The choice of which dressing to adorn your meal with to spice it up a little wouldn’t normally feature in a whiskey blog.
But then this is no ordinary ketchup.
Fitzpatrick’s Homemade Ketchup is the first – at least to my knowledge – to be infused with ‘just a splash of Irish Poitín’ in it’s ingredients.
I just had to try it out!
It’s available locally near it’s Cavan based homeland – and at Fallon & Byrne in Dublin – where I picked up a bottle before attending the wonderful Whiskey Live Dublin 2018 show.
I added a generous serving to my fish ‘n’ chips recently – well – it was a Friday – and it certainly made a welcome step up from my normal everyday condiment.
It’s more of a relish than a red sauce.
There are small chunks of tomatoes, onions & sultanas in the mix – which adds texture – together with a gentle sweetness – and a spicy tanginess – giving a welcome zest & flavour to my meal.
Quite what the ‘splash of Irish Poitín’ added to the well balanced mix I’m not sure – but there was a wholesome earthiness to the experience – and at only 1.5% content – it’s hardly going to intoxicate you.
A lovely tasty addition to the condiment canon!
I’ve certainly enjoyed splashing it all over my meals in recent weeks!
Lots of it – over 2 million litres of pure alcohol last year.
Housed in a variety of sites spread throughout the pretty West Cork town of Skibbereen the distillery is rather nondescript – hiding – as it does – in a small industrial estate.
There is no visitors centre. The distillery isn’t exactly pretty. But by prior arrangement I was lucky enough to be shown round the operation by an enthusiastic & energetic John O’Connell who along with fellow friends Denis McCarthy & Ger McCarthy, set the business up in 2003.
After a rocky start, the team at West Cork Distillers are getting into their stride.
The combination of John’s research & development background with Denis & Ger being former fishermen means they are used to relying on their on ingenuity and skills to pull themselves through. It also shows in the rather unusual ‘Rocket’ still that they made themselves – along with a lot of other rather ingenious inventions that aid in the distilling process.
But what of the actual spirit?
Well a vast amount of it goes to third parties, supermarket own labels, pub bottlings & other non distillery producers. That’s not to say it isn’t good quality. Many awards have been won for these products & I’ve chosen a few of them on a blind tasting as my best in class.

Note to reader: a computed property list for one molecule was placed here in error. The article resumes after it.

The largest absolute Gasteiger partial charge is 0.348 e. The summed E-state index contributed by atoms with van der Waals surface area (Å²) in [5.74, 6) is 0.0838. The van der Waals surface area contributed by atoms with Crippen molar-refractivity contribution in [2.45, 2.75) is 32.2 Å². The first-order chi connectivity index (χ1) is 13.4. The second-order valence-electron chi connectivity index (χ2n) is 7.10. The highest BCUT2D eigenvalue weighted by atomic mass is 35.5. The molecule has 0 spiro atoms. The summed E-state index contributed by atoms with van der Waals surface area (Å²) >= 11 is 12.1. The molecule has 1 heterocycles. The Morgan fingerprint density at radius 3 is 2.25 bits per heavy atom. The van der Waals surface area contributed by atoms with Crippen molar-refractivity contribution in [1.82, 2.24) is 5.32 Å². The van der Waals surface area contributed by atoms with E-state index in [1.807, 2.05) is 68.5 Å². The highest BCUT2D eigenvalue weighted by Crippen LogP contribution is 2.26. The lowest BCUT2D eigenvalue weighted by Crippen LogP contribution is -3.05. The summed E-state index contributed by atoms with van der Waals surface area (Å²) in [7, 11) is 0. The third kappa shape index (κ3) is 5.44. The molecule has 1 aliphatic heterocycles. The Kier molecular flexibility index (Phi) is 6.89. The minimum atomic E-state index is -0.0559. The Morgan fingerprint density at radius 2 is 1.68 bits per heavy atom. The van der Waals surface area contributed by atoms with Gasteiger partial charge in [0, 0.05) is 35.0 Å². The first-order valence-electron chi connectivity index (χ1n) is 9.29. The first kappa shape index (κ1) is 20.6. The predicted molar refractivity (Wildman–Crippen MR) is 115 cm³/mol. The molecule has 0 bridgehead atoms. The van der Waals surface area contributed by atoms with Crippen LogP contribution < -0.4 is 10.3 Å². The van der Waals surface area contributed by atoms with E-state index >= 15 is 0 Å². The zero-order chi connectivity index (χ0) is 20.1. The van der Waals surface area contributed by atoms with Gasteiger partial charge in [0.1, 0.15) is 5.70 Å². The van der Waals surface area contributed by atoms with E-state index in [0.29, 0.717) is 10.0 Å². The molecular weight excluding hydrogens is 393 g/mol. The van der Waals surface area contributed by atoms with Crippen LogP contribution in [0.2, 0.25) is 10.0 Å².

They also release under the West Cork label with some innovative & fabulous expressions – but more of that later.
A strong sense of ambition, drive, innovation & ingenuity is evident on being shown round the various sites.
Working 24 hours a day 6 days a week means a lot of barrels to fill & a lot of warehouses to store them in. The three I saw were packed to the rafters. Luckily West Cork Distillers are currently engaged in building more warehouses on the outskirts of the town – along with plans to erect a very large Coffey still which currently looks like a giant copper jigsaw set! I’m confident however they will put it together & fabricate it to their own requirements.
Some of these requirements are a desire to use Irish sourced malt, grain and yeast.
The malt is relatively easily obtained.
The commonly used grain for distillation in Ireland however is corn. Ireland unfortunately doesn’t have the climate to grow distilling grade corn. The bulk of it is imported. West Cork Distillers have therefore bucked the trend and are using Irish grown wheat.
This has posed problems for the master distiller Patrick Harnedy. Wheat is a more ‘lively’ grain to work with which has resulted in an overflow of froth on a number of occasions. But they are soldiering on and honing their skills.
On the yeast front they were looking forward to developing a strain sourced from the wonderful West Cork countryside that would be unique to West Cork Distillers yet still allow them to produce award winning whiskey.
Any tour wouldn’t be complete without the all important tasting.